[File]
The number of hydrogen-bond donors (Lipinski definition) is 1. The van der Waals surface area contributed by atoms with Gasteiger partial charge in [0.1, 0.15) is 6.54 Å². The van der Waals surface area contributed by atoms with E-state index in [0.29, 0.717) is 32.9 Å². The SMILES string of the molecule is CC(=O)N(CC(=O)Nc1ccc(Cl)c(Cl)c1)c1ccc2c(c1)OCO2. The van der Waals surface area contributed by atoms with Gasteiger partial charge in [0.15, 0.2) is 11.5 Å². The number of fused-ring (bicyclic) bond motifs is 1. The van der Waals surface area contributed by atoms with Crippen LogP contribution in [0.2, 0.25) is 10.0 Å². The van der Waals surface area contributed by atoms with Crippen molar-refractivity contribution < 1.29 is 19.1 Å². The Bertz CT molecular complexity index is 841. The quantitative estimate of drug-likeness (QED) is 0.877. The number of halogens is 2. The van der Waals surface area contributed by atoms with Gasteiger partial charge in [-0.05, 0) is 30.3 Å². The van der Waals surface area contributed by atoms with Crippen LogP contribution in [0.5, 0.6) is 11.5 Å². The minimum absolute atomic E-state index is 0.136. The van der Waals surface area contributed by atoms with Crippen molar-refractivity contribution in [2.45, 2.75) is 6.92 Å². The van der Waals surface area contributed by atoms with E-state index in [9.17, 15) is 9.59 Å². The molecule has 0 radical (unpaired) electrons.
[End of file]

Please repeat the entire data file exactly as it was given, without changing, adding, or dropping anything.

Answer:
The number of hydrogen-bond donors (Lipinski definition) is 1. The van der Waals surface area contributed by atoms with Gasteiger partial charge in [0.1, 0.15) is 6.54 Å². The van der Waals surface area contributed by atoms with E-state index in [0.29, 0.717) is 32.9 Å². The SMILES string of the molecule is CC(=O)N(CC(=O)Nc1ccc(Cl)c(Cl)c1)c1ccc2c(c1)OCO2. The van der Waals surface area contributed by atoms with Gasteiger partial charge in [0.15, 0.2) is 11.5 Å². The number of fused-ring (bicyclic) bond motifs is 1. The van der Waals surface area contributed by atoms with Crippen LogP contribution in [0.2, 0.25) is 10.0 Å². The van der Waals surface area contributed by atoms with Crippen molar-refractivity contribution < 1.29 is 19.1 Å². The Bertz CT molecular complexity index is 841. The quantitative estimate of drug-likeness (QED) is 0.877. The number of halogens is 2. The van der Waals surface area contributed by atoms with Gasteiger partial charge in [-0.05, 0) is 30.3 Å². The van der Waals surface area contributed by atoms with Crippen LogP contribution in [0.5, 0.6) is 11.5 Å². The minimum absolute atomic E-state index is 0.136. The van der Waals surface area contributed by atoms with Crippen molar-refractivity contribution in [2.45, 2.75) is 6.92 Å². The van der Waals surface area contributed by atoms with E-state index in [9.17, 15) is 9.59 Å². The molecule has 0 radical (unpaired) electrons.